The COVID-19 pandemic has caused unprecedented loss — of loved ones, of social interaction, and of our entire way of life. Dr. Richard Friedman, Professor of Clinical Psychiatry at Weill Cornell Medicine, explains why the anguish we feel is normal — and how specific coping strategies can help minimize the potential impact on brain health during periods of adversity.
Dr. Philip Stieg: The COVID crisis has created an extraordinary amount of loss for people around the world. Loss of loved ones who have died, loss of connection with friends, family, loss of jobs, daily routines, dating and mating, and the ability to travel safely to name a few. And then there's the deeper loss of things we took for granted the loss of a way of life, especially in large cities and a sense of control and safety. I'm very happy to have my colleague and frequent guest, Dr. Richard Friedman on the show to help us cope with these troubling issues that so many of us are experiencing. Richard is Professor of Clinical Psychiatry and Director of the Psychopharmacology Clinic at Weill Cornell Medicine. He's also an Op Ed contributor to The New York Times. Richard, great to have you back.
Dr. Richard Friedman: Great to be here.
Dr. Stieg: I think all of us living in New York have appreciated how COVID-19 has temporarily and in some ways permanently changed life as we know it. And one of those major issues as we've seen in the hospital is how we as doctors and patient's families deal with loss. The loss of life, the way of life, friendship, access, freedom mobility. What's been your experience in helping manage some of the clinicians dealing with the process of loss. as they've been working in the hospital through the COVID crisis?
Dr. Friedman: Well one of the challenges is that while there is nothing new about death and loss to humankind, what's different is that in a setting of a pandemic, the rituals that we have for dealing with loss have been affected. You can't be with people who are loved ones who are sick because they are quarantined in the hospital. You are separated from the people you most want to be around and support who were ill and dying, and people are dying alone. So you have this terrible situation. It's bad enough to lose those you love and be separated from them. But then not to be able to comfort them and to be with them when they're sick and help them get better or be with them and help them die, is a terrible loss.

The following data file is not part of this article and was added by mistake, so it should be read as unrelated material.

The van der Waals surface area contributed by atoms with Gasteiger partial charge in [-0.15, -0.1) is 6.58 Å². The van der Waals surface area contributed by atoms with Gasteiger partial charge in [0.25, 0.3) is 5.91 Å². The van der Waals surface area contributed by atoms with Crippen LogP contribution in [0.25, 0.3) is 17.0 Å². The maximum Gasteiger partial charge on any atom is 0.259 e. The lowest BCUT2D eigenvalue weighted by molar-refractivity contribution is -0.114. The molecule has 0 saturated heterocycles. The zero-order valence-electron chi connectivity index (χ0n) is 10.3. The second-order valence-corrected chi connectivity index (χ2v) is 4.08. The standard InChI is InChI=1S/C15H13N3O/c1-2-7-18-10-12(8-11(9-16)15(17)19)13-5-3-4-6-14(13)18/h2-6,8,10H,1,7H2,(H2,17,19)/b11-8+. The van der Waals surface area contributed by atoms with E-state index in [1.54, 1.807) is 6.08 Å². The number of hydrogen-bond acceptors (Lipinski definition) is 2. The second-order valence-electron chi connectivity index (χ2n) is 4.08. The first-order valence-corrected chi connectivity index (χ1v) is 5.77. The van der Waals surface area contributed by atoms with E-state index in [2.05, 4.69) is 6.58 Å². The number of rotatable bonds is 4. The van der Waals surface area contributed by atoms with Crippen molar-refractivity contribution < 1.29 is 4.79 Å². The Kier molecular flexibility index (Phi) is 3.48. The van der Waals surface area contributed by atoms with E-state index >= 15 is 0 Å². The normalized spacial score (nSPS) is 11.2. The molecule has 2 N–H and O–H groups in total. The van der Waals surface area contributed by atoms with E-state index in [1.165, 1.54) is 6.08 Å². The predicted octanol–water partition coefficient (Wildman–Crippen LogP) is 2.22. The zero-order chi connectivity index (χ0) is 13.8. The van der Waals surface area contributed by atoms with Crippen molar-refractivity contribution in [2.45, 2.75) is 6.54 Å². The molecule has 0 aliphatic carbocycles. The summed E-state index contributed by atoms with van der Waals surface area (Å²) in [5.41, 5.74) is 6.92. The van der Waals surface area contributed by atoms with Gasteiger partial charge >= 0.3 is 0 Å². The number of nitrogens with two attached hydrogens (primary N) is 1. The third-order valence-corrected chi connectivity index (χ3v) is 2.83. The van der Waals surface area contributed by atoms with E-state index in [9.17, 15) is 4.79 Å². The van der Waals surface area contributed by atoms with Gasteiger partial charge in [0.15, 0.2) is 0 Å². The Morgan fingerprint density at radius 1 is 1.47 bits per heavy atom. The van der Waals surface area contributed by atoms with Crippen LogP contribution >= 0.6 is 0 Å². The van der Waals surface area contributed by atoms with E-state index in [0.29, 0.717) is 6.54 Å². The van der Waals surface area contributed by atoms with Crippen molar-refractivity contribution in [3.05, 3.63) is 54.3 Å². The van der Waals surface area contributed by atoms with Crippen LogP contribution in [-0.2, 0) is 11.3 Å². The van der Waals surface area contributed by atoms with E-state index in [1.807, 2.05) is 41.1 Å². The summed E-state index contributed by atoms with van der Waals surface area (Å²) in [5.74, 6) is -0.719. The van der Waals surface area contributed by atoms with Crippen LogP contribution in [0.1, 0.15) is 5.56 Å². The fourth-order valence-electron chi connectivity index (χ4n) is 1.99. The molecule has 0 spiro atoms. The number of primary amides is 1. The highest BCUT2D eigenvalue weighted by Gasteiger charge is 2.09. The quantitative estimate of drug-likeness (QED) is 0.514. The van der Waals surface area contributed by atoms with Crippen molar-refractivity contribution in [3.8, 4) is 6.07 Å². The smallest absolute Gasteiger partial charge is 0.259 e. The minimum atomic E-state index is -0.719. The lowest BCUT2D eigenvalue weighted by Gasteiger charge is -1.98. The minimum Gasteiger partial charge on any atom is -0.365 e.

Dr. Stieg: How have you seen that manifest itself in the family member?
Dr. Friedman: They feel terribly anguished and grief stricken and guilty, as if, you know, it were within their power to fix the problem and to be there and they feel helpless. What can they do to relieve the suffering of somebody they care about if they're being told they can't go see them? So they feel helpless in a way that's unique in a pandemic because normally, you know, when you're facing loss, you try to deal with it by engaging all your friends and your social support. But you're being told, “Hey, you have to stay away from people and you have to protect yourself and protect them.” It means you don't have access to it. The coping strategies are basically limited.
Dr. Stieg: So it's kind of a double whammy. You know you have the emotion about either the severe illness or the death of a loved one and your feelings about that but then also the pure fact that someone’s dying and critically ill and you can't be there.
Dr. Friedman: Yes, exactly. Your normal rituals and coping strategies are, are not available to you.
Dr. Stieg: So you're the psychiatrist extraordinaire, what do you recommend to people? What steps can they take to deal with this? It sounds to me almost overwhelming.